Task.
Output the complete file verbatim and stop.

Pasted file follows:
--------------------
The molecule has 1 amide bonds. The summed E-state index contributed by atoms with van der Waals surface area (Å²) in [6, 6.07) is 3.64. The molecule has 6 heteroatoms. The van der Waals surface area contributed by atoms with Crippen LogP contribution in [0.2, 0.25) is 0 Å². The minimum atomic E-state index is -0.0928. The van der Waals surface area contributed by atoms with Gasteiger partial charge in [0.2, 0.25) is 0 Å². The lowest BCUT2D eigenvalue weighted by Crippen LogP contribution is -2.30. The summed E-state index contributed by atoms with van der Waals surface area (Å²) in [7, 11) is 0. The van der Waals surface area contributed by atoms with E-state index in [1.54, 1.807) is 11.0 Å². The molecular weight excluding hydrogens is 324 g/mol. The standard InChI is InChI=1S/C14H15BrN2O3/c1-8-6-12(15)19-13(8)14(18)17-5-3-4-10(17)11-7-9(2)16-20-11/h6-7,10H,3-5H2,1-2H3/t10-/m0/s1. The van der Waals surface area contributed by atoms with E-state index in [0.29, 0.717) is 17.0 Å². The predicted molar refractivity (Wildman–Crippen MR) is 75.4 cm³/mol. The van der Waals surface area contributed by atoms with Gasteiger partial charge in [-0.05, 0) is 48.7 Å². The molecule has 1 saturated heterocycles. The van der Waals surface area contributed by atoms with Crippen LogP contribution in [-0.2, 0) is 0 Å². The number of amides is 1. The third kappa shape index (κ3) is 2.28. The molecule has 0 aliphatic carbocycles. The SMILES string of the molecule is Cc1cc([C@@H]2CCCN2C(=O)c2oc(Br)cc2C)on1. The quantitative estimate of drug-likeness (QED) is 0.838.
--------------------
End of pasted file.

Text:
The molecule has 1 amide bonds. The summed E-state index contributed by atoms with van der Waals surface area (Å²) in [6, 6.07) is 3.64. The molecule has 6 heteroatoms. The van der Waals surface area contributed by atoms with Crippen LogP contribution in [0.2, 0.25) is 0 Å². The minimum atomic E-state index is -0.0928. The van der Waals surface area contributed by atoms with Gasteiger partial charge in [0.2, 0.25) is 0 Å². The lowest BCUT2D eigenvalue weighted by Crippen LogP contribution is -2.30. The summed E-state index contributed by atoms with van der Waals surface area (Å²) in [7, 11) is 0. The van der Waals surface area contributed by atoms with E-state index in [1.54, 1.807) is 11.0 Å². The molecular weight excluding hydrogens is 324 g/mol. The standard InChI is InChI=1S/C14H15BrN2O3/c1-8-6-12(15)19-13(8)14(18)17-5-3-4-10(17)11-7-9(2)16-20-11/h6-7,10H,3-5H2,1-2H3/t10-/m0/s1. The van der Waals surface area contributed by atoms with E-state index in [0.29, 0.717) is 17.0 Å². The predicted molar refractivity (Wildman–Crippen MR) is 75.4 cm³/mol. The van der Waals surface area contributed by atoms with Gasteiger partial charge in [-0.05, 0) is 48.7 Å². The molecule has 1 saturated heterocycles. The van der Waals surface area contributed by atoms with Crippen LogP contribution in [-0.2, 0) is 0 Å². The number of amides is 1. The third kappa shape index (κ3) is 2.28. The molecule has 0 aliphatic carbocycles. The SMILES string of the molecule is Cc1cc([C@@H]2CCCN2C(=O)c2oc(Br)cc2C)on1. The quantitative estimate of drug-likeness (QED) is 0.838.